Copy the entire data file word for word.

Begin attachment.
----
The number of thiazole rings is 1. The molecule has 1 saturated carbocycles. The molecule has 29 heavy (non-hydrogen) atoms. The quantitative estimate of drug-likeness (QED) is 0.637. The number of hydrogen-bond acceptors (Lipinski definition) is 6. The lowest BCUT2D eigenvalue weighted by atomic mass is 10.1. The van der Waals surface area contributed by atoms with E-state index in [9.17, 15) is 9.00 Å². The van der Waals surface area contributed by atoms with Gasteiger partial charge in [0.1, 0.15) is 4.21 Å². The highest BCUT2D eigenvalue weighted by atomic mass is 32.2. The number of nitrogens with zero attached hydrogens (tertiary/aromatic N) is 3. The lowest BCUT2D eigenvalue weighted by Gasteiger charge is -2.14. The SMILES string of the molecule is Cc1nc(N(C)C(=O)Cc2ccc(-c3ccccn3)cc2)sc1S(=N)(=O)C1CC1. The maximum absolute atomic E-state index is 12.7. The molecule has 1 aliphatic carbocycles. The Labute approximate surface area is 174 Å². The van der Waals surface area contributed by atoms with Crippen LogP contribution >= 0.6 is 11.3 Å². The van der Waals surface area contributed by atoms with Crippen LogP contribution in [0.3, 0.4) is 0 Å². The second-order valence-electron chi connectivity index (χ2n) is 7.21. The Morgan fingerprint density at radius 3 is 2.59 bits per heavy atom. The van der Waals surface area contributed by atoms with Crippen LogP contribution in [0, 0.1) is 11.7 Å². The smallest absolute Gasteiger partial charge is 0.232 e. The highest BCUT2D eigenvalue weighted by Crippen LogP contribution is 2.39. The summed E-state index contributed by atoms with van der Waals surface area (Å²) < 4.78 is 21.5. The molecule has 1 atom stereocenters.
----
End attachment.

The number of thiazole rings is 1. The molecule has 1 saturated carbocycles. The molecule has 29 heavy (non-hydrogen) atoms. The quantitative estimate of drug-likeness (QED) is 0.637. The number of hydrogen-bond acceptors (Lipinski definition) is 6. The lowest BCUT2D eigenvalue weighted by atomic mass is 10.1. The van der Waals surface area contributed by atoms with E-state index in [9.17, 15) is 9.00 Å². The van der Waals surface area contributed by atoms with Gasteiger partial charge in [0.1, 0.15) is 4.21 Å². The highest BCUT2D eigenvalue weighted by atomic mass is 32.2. The number of nitrogens with zero attached hydrogens (tertiary/aromatic N) is 3. The lowest BCUT2D eigenvalue weighted by Gasteiger charge is -2.14. The SMILES string of the molecule is Cc1nc(N(C)C(=O)Cc2ccc(-c3ccccn3)cc2)sc1S(=N)(=O)C1CC1. The maximum absolute atomic E-state index is 12.7. The molecule has 1 aliphatic carbocycles. The Labute approximate surface area is 174 Å². The van der Waals surface area contributed by atoms with Crippen LogP contribution >= 0.6 is 11.3 Å². The van der Waals surface area contributed by atoms with Crippen LogP contribution in [0.3, 0.4) is 0 Å². The second-order valence-electron chi connectivity index (χ2n) is 7.21. The Morgan fingerprint density at radius 3 is 2.59 bits per heavy atom. The van der Waals surface area contributed by atoms with Crippen LogP contribution in [0, 0.1) is 11.7 Å². The smallest absolute Gasteiger partial charge is 0.232 e. The highest BCUT2D eigenvalue weighted by Crippen LogP contribution is 2.39. The summed E-state index contributed by atoms with van der Waals surface area (Å²) < 4.78 is 21.5. The molecule has 1 atom stereocenters.